Whether it's a prizewinning garden display or a lovely bouquet honoring a special event, beautiful flowers are wonderful mementos -- except when they wilt. But don't despair. There are ways to preserve the memories.
There is the time-honored tradition of pressing flowers in a book. Flowers with a single row of petals will work best with this method. If you're picking them for this purpose, pick them at night so they are not damp with dew. Good flowers for pressing include pansies, violas, wild roses, dianthus, lavender, alyssum and foliage such as fennel or ferns. Vibrant, warm colors, such as orange, yellow and gold, will usually keep their intensity, but most blues, purples, reds and pinks will fade or turn muddy.
Place the flower between several sheets of paper towels or newspaper. Put the paper and flowers in a wooden flower press or between two heavy books, with a brick on top of the books. The flower should be left to press four to six weeks, but if the flower is very fleshy change the paper after the first 48 hours to avoid mold. If you are pressing ivy or other leaves take them off of the stem and glue them back after the leaves have been pressed, make sure to check for moisture after 48 hours.
An easy way to preserve a bouquet is simply to hang the flowers upside down in a well-circulated, warm dry room. Strip the foliage from the stems and separate the flowers to hang in small clusters. Avoid large batches, as they would keep the air from circulating through the petals. Hang the flowers for a few weeks to allow them to dry thoroughly. If the room seems moist, use a dehumidifier for the best results. Lightly spray the dried blooms with a fixative, such as unscented hairspray, to help preserve them. No matter how you are preserving your flowers, air-dry the stems so you can glue the flower heads back on if desired.
You can also use a desiccant, such as sand or silica, to dry flowers. Both can be purchased at your local hobby store. Cut the stems off no more than 1/4 inch from the flower head, or just below the bulbous part of the flower. Stick the flowers, stem side down, into a sand-lined container. Gently sprinkle more sand over the petals to cover them. They could take up to several weeks to fully dry. Take the dried flower out of the sand and turn it over to lightly shake any remaining granules from the flower. Dry flowers can turn brittle, so be careful. Glue any broken pieces back on for a display.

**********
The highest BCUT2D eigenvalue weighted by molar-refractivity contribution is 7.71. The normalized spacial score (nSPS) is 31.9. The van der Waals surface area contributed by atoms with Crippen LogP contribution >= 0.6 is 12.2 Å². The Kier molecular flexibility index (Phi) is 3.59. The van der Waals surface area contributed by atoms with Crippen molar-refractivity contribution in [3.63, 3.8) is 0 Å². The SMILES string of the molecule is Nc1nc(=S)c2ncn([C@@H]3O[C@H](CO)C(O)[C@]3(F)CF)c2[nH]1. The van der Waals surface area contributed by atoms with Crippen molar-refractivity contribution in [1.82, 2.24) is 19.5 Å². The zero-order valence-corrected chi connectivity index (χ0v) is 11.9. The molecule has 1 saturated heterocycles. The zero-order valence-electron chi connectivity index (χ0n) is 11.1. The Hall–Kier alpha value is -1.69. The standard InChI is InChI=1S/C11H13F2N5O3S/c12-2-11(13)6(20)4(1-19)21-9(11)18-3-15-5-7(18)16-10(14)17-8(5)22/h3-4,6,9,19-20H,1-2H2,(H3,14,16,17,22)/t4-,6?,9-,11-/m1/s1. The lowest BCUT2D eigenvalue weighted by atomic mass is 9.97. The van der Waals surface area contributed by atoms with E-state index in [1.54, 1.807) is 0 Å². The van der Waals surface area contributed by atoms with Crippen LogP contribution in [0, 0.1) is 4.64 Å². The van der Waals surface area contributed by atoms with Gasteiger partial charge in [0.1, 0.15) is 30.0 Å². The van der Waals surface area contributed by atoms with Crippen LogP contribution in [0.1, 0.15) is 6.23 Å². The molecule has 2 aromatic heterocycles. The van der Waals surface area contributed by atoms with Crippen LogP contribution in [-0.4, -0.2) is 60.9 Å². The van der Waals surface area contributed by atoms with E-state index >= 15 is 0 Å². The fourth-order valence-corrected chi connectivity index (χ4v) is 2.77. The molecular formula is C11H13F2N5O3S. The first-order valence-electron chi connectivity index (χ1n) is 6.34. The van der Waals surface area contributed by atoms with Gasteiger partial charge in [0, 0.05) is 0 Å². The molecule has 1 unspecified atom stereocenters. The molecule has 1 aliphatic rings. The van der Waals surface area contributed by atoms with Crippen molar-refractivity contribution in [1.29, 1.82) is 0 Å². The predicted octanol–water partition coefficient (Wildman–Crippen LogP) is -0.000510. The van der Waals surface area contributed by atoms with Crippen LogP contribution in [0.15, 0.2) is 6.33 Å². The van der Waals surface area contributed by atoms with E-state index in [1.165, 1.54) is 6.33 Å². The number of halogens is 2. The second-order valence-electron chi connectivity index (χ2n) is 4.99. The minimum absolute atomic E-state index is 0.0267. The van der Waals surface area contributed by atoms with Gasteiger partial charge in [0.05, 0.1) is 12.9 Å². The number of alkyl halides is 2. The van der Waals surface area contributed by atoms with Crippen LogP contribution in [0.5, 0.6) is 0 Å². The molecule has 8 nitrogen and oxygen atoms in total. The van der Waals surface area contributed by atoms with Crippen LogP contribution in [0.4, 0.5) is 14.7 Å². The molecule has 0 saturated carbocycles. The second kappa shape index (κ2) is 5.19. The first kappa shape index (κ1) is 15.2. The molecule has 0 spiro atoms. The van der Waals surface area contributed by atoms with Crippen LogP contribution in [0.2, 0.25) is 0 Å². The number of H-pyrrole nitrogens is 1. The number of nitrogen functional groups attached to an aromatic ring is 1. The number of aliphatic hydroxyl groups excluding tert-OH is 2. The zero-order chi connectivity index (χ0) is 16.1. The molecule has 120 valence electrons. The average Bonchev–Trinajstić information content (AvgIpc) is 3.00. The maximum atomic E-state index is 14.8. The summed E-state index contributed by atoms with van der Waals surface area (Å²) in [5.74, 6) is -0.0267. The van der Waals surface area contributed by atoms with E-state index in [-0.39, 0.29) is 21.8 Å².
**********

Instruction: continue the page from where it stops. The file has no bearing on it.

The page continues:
You can use silica and a microwave to dry flowers, too. This method is relatively quick and can produce beautifully preserved flowers in a few minutes instead of weeks. Follow the instructions on the silica packaging. Good flowers to air dry or dry with a desiccant include alstroemeria, aster, carnation, mum, dahlia, daisy, freesia, Gerbera daisy, orchid, lilac, peony, phlox, poppy, snapdragon and stephanotis. Once dried, store your flowers in an airtight plastic container.
You can use your dried blooms as decorations, gifts and even potpourri. Even if you aren't an accomplished gardener, nurseries and local stores sell a variety of small potted floral plants and bouquets.
You can also decorate wreathes with an assortment of blooms for the holidays; set an arrangement of dried flowers in a glass-covered shadow box; fill a glass fish bowl with colorful flower heads; or glue individual petals to picture frames. You might also fill a tall vase with long-stemmed dried flowers for an attractive table centerpiece, or place a small Styrofoam cube at the bottom of a flower basket for a personalized arrangement for your office desk.
Gift a newly married couple with their wedding invitation framed with petals that were taken from the wedding bouquets or table arrangements. Or choose a friend's favorite poem to display in a flower-filled shadow box. Make a wonderful keepsake box for a young teen: Decoupage the box lid with movie tickets or other mementos and petals from the flower of his or her birth month. Imagine all the smiles your creative handmade gifts will bring.